Angus, a 2-year-old English springer spaniel, is famous on Instagram and Facebook because he is the only active C.diff-detection dog in the world.
C. difficile or C.diff is a superbug that attacks people whose immune systems have been weakened by antibiotics. C. diff is the most common cause of infectious diarrhea in hospitals and long-term care facilities.
Angus has been training for the past year-and-a-half and began working at Vancouver General Hospital this summer. “We’re thrilled to have Angus join our infection fighting team in the battle against C. diff,” says Dr. Elizabeth Bryce, Regional Medical Director Infection Control, Vancouver Coastal Health.
Angus can find C. diff in areas of the hospital that would otherwise go unnoticed to the naked eye. Finding these hidden reservoirs is crucial to eradicating C. diff. Once the bacterium is detected, the area or patient room is cleaned with a state-of-the-art UV light disinfecting robot that removes 99.9% of the C.diff spores. “We can search a large area in a short period of time,” says Angus’ owner and trainer, Teresa Zurberg.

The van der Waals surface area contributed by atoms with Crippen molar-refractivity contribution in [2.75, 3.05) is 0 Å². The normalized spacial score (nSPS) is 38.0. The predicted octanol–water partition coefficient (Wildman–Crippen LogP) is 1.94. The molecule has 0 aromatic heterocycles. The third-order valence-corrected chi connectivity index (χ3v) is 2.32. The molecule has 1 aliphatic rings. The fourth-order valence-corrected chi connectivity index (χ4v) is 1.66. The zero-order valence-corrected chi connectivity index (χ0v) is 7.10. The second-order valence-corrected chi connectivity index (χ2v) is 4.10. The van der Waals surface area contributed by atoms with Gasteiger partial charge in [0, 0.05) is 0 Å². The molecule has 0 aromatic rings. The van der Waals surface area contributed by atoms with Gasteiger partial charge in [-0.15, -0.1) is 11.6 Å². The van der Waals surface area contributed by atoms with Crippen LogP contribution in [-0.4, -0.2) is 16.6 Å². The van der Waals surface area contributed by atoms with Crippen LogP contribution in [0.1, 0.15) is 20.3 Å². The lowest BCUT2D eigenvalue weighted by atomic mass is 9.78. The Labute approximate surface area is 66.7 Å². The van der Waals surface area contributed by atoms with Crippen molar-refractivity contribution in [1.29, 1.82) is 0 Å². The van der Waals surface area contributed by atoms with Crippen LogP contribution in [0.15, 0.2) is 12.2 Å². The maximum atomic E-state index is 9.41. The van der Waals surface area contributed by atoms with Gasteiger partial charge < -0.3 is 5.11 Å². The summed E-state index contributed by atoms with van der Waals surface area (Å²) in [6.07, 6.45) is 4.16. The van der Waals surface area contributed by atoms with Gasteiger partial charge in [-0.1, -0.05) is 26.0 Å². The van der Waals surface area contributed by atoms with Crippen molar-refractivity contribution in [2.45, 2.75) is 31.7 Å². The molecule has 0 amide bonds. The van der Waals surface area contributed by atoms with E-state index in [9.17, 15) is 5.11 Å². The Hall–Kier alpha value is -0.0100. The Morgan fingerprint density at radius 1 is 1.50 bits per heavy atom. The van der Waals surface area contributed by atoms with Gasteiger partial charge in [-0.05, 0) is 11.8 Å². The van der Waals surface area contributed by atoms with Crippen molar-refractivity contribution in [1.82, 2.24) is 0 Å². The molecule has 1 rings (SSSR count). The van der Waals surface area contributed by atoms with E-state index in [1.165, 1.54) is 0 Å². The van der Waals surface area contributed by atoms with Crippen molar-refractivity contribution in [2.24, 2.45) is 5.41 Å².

Teresa Zurberg is all too familiar with the consequences of C.diff. She became infected after being treated for a gash on her leg. She lost 20-pounds and spent a week in hospital. “It was awful, I almost died.” Her experience with C. diff and her background as a certified trainer of bomb-detecting and drug-detecting dogs prompted her to search far and wide for a suitable K-9 partner. Angus, who hails from Montana, was the perfect fit. Vancouver General Hospital was a natural hospital to approach because Teresa’s husband, Markus Zurberg, is a Quality & Patient Safety Coordinator for Vancouver Coastal Health, which takes infection control seriously.
Vancouver Coastal Health has implemented a number of measures to combat the spread of antibiotic-resistant organisms and has won national and international awards for this innovative work. It was the first health authority in Canada to utilize ultraviolet light to supplement the disinfection process, clean equipment is tagged and barcoded to ensure routine inspections and maintenance are performed, and Vancouver Coastal Health participates in voluntary as well as mandatory provincial surveillance programs. Angus will be a great addition to this comprehensive infection fighting team.
Vancouver Coastal Health is responsible for the delivery of $3.4 billion in community, hospital and residential care to more than one million people in communities.